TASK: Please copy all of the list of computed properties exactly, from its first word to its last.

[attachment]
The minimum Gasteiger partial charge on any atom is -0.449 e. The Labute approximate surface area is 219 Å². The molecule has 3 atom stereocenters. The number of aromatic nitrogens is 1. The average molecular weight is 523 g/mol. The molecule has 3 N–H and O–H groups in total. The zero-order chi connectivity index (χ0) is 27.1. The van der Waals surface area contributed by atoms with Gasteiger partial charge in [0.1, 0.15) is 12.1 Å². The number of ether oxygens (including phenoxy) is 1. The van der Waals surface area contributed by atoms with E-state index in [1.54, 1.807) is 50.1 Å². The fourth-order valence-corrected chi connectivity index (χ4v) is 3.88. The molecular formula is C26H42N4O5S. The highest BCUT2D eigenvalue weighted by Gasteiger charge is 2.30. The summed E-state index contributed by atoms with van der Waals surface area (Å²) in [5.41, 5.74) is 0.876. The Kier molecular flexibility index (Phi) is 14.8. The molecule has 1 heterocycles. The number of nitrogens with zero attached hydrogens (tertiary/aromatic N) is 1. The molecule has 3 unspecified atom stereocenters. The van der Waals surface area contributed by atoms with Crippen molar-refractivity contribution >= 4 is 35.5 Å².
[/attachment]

The minimum Gasteiger partial charge on any atom is -0.449 e. The Labute approximate surface area is 219 Å². The molecule has 3 atom stereocenters. The number of aromatic nitrogens is 1. The average molecular weight is 523 g/mol. The molecule has 3 N–H and O–H groups in total. The zero-order chi connectivity index (χ0) is 27.1. The van der Waals surface area contributed by atoms with Gasteiger partial charge in [0.1, 0.15) is 12.1 Å². The number of ether oxygens (including phenoxy) is 1. The van der Waals surface area contributed by atoms with E-state index in [1.54, 1.807) is 50.1 Å². The fourth-order valence-corrected chi connectivity index (χ4v) is 3.88. The molecular formula is C26H42N4O5S. The highest BCUT2D eigenvalue weighted by Gasteiger charge is 2.30. The summed E-state index contributed by atoms with van der Waals surface area (Å²) in [5.41, 5.74) is 0.876. The Kier molecular flexibility index (Phi) is 14.8. The molecule has 1 heterocycles. The number of nitrogens with zero attached hydrogens (tertiary/aromatic N) is 1. The molecule has 3 unspecified atom stereocenters. The van der Waals surface area contributed by atoms with Crippen molar-refractivity contribution >= 4 is 35.5 Å².